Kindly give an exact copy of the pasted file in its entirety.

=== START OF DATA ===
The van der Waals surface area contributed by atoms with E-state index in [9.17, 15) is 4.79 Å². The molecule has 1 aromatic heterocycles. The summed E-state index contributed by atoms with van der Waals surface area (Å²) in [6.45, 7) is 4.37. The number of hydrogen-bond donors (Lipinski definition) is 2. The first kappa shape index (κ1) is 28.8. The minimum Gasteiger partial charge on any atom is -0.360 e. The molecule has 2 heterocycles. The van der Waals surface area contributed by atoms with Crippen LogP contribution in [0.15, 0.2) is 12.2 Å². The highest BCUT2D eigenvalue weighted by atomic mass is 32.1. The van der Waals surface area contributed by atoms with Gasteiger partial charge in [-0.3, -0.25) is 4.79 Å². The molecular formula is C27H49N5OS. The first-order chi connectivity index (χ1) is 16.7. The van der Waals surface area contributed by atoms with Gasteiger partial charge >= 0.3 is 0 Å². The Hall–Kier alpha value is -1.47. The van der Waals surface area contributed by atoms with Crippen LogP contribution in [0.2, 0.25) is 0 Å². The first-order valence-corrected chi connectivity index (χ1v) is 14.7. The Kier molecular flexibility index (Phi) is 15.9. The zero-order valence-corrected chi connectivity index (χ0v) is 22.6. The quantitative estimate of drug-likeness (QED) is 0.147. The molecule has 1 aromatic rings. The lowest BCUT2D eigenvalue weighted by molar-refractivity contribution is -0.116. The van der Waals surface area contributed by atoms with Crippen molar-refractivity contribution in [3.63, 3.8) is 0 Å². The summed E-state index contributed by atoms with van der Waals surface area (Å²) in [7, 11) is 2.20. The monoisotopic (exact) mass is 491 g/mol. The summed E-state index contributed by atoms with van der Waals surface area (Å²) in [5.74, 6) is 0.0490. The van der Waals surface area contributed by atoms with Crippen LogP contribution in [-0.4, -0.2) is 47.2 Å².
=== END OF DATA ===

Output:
The van der Waals surface area contributed by atoms with E-state index in [9.17, 15) is 4.79 Å². The molecule has 1 aromatic heterocycles. The summed E-state index contributed by atoms with van der Waals surface area (Å²) in [6.45, 7) is 4.37. The number of hydrogen-bond donors (Lipinski definition) is 2. The first kappa shape index (κ1) is 28.8. The minimum Gasteiger partial charge on any atom is -0.360 e. The molecule has 2 heterocycles. The van der Waals surface area contributed by atoms with Crippen LogP contribution in [0.15, 0.2) is 12.2 Å². The highest BCUT2D eigenvalue weighted by atomic mass is 32.1. The van der Waals surface area contributed by atoms with Gasteiger partial charge in [-0.3, -0.25) is 4.79 Å². The molecular formula is C27H49N5OS. The first-order chi connectivity index (χ1) is 16.7. The van der Waals surface area contributed by atoms with Gasteiger partial charge >= 0.3 is 0 Å². The Hall–Kier alpha value is -1.47. The van der Waals surface area contributed by atoms with Crippen LogP contribution in [0.2, 0.25) is 0 Å². The first-order valence-corrected chi connectivity index (χ1v) is 14.7. The Kier molecular flexibility index (Phi) is 15.9. The zero-order valence-corrected chi connectivity index (χ0v) is 22.6. The quantitative estimate of drug-likeness (QED) is 0.147. The molecule has 1 aromatic rings. The lowest BCUT2D eigenvalue weighted by molar-refractivity contribution is -0.116. The van der Waals surface area contributed by atoms with Crippen molar-refractivity contribution in [3.63, 3.8) is 0 Å². The summed E-state index contributed by atoms with van der Waals surface area (Å²) in [7, 11) is 2.20. The monoisotopic (exact) mass is 491 g/mol. The summed E-state index contributed by atoms with van der Waals surface area (Å²) in [5.74, 6) is 0.0490. The van der Waals surface area contributed by atoms with Crippen LogP contribution in [-0.4, -0.2) is 47.2 Å².